Blood Orange Cake

Thursday, March 1, 2012



It's March already!  Blood orange season is ending but I still see a few vendors selling them at the farmers market.  The two most popular varieties are Moro and Tarocco. Moro blood oranges are grown in California and are only available from winter to early spring.  They have dark flesh and taste tart with a deep berry undertone.  I was happy to grab these gems before the season is over.




I was craving for cake and decided to whip up a blood orange cake.  The cake recipe was adapted from Martha Stewart’s lemon curd cake. 


For the frosting, I used my own recipe.  A few years ago, I discovered that heavy cream and mascarpone cheese is a match made in kitchen heaven.  Since then, I have utilized this frosting as a base for different cakes and changing necessary ingredients to get the flavors I need. 




The cake was DELICIOUS.  












Blood Orange Cake (adapted from Martha Stewart's Baking Handbook)

1 stick of unsalted butter, cubed and room temperature
¾ cup of sugar
¾ cup all purpose flour
¾ cup cake flour
1 tbsp baking powder
A pinch of salt
2 egg yolks and 1 egg
1 tbsp blood orange zest
2 tbsps blood orange juice
½ cup sour cream

1. Preheat the oven to 350˚F.  Butter the bottom of two 5-by-2-inch round cake pans with butter.  Line the bottom with parchment paper.  Butter parchment and dust with flour.  Tap out any excess flour.
2. Sift together flour, baking powder, and salt.
3. In a small bowl, combine sour cream, juice, and zest together.
4. In a bow of a stand mixer fitted with the paddle attachment, beat the butter on medium to high speed until light and fluffy, about 2 minutes.  Add sugar and continue beating until the combination is light and fluffy, about 5 minutes.
5. Add the eggs, one at a time, mixing until well incorporated.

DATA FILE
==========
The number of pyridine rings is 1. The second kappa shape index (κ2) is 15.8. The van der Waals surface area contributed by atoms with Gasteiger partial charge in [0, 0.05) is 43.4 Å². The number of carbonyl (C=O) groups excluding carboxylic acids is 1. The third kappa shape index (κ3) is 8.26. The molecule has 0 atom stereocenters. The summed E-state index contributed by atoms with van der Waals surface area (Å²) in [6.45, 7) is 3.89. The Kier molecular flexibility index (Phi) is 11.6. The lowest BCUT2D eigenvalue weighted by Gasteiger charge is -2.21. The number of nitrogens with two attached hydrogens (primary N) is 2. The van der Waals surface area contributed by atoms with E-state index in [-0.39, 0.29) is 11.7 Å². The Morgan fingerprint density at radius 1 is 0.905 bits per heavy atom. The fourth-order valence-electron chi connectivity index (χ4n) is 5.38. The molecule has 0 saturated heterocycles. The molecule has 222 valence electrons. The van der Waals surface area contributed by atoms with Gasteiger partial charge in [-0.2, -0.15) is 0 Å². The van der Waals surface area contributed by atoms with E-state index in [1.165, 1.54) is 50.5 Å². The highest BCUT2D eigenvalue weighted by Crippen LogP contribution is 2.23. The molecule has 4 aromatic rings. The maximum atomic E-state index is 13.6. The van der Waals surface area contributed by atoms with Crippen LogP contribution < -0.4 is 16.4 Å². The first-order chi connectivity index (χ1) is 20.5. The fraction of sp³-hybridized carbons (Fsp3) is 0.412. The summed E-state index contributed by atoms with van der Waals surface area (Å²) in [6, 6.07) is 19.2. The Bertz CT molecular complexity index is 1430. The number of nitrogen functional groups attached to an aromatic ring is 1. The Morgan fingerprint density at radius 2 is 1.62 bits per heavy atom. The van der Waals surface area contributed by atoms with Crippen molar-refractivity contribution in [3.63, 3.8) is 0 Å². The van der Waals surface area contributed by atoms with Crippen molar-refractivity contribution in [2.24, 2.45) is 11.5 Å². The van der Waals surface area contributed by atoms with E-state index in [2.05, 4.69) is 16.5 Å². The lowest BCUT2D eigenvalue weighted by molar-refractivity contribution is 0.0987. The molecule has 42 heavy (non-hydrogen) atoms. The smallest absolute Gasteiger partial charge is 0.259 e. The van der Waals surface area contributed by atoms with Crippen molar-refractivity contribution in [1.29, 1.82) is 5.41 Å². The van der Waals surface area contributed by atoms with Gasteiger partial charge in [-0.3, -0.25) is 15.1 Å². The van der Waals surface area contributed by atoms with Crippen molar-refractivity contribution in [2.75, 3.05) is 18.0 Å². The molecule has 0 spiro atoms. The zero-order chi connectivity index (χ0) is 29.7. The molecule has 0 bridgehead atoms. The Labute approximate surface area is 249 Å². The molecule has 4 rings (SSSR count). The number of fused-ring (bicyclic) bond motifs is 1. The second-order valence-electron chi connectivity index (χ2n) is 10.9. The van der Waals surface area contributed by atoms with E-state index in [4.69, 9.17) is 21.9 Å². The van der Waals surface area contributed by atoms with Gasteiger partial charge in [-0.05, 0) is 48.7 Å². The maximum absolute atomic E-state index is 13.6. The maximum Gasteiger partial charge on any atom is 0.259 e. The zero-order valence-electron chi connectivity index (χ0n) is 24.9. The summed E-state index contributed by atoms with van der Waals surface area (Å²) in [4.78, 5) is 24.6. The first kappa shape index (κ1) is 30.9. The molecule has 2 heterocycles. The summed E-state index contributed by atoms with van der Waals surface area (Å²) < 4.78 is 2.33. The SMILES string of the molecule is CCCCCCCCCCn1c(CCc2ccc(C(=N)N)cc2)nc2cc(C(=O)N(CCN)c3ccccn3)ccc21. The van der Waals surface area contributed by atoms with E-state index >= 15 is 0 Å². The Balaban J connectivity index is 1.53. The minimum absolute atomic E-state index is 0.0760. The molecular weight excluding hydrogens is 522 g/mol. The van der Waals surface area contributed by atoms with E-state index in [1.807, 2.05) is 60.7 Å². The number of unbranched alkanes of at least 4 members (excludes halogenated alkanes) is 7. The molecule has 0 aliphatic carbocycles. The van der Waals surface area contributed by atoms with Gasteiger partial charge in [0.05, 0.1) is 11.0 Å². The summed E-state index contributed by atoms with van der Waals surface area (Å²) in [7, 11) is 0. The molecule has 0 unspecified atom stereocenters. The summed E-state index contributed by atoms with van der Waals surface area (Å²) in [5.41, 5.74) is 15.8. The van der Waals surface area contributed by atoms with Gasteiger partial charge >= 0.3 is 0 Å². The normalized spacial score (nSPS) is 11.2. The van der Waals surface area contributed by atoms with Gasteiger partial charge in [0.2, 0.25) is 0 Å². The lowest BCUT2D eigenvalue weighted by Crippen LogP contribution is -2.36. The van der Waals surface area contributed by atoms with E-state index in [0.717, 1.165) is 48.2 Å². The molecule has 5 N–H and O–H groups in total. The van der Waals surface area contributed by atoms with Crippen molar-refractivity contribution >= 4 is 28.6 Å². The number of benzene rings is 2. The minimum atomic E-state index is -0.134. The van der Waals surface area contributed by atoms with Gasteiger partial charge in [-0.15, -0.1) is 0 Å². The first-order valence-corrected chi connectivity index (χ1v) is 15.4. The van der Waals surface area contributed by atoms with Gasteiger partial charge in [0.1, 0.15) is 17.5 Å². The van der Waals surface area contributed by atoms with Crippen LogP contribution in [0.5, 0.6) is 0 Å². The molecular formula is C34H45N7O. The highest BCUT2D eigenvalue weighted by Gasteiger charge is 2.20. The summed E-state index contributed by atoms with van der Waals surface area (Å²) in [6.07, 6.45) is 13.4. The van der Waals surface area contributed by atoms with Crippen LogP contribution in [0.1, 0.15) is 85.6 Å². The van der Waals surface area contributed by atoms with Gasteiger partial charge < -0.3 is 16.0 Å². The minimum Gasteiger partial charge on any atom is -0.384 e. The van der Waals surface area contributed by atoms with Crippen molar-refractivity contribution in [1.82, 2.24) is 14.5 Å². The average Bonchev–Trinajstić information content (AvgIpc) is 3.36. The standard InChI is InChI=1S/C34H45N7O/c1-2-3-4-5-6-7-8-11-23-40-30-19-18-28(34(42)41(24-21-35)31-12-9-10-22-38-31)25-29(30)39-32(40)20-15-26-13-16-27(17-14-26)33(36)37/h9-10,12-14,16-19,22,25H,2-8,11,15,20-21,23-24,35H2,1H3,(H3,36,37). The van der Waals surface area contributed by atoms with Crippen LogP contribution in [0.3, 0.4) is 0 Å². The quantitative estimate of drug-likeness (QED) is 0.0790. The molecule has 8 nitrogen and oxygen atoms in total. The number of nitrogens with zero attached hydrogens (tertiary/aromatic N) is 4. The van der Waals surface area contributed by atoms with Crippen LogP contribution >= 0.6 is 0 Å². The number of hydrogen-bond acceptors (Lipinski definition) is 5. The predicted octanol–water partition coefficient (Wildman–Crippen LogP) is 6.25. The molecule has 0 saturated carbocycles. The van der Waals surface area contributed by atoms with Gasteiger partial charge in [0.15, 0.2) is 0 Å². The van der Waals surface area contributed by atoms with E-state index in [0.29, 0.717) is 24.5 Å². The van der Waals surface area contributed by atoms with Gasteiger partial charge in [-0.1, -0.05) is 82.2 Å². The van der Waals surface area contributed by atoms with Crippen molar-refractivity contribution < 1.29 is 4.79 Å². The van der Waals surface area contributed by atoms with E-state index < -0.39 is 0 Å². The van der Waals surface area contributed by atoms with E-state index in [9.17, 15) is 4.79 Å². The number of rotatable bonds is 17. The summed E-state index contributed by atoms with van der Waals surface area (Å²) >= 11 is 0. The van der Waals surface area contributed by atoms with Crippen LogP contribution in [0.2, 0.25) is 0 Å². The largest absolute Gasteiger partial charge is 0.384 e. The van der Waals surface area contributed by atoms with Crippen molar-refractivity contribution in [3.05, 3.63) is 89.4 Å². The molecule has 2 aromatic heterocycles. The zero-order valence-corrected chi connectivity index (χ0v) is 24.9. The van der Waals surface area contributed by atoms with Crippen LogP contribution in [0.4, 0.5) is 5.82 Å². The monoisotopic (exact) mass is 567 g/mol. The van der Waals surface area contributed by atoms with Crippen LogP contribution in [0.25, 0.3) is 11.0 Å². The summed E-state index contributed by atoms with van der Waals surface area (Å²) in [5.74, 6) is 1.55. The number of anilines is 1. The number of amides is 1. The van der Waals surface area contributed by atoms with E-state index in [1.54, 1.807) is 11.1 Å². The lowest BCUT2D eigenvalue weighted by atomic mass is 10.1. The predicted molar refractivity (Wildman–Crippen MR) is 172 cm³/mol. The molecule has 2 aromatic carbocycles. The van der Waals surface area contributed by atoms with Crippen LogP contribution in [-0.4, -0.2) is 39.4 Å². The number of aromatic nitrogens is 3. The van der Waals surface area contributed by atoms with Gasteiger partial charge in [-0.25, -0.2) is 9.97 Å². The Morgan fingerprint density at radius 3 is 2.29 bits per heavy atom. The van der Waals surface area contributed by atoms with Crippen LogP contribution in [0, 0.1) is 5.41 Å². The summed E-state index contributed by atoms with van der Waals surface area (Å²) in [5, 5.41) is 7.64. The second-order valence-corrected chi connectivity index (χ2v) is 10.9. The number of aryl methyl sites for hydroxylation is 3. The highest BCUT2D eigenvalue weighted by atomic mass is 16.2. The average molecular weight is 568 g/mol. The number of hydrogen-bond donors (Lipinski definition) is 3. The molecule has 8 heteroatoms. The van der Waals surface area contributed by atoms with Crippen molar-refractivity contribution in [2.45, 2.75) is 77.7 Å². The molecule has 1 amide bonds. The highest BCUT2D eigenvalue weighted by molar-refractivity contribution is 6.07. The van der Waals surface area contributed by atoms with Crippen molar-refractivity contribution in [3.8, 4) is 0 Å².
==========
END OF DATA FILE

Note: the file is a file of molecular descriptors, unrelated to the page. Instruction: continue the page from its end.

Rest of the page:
6. With the mixer on slow speed, add the flour mixture in four parts, alternating with the sour cream mixture.  Beat until just combined.  Be careful not to over mix.   
7. Divide the batter into the pans and bake until the top of the cake is slightly golden brown and a toothpick inserted into the center of the cake comes out clean, about 40-45 minutes.
8. Remove the cakes from the oven and allow to cool for 5 minutes.
9. Run a knife around the sides of the cakes, unmold them and peel off the parchment papers and cool to room temperature, about 20 minutes.

Blood orange syrup
1/3 cup of sugar
1/3 cup of orange juice

1. Combine sugar and juice in a saucepan and boil on medium heat until volume is reduced by half.
2. Let the syrup cool to room temperature.

Blood orange frosting (my recipe)
1 cup heavy whipping cream
2/3 cup of powdered sugar
8 oz mascarpone cheese
1/3 cup blood orange syrup

1. With an electric mixer, beat the cream in a medium bowl until soft peaks form.  Add the powdered sugar and continue beating.
2. Add in the mascarpone cheese and beat until combined.
3. Gently fold in the blood orange syrup. Cover and refrigerate to let the cream mixture harden, about 1 hour.


Assembly
1. Use a long serrated knife, slice off the top ¼ inch of the cakes to even out the top.  Slice each cake horizontally into 2 even layers.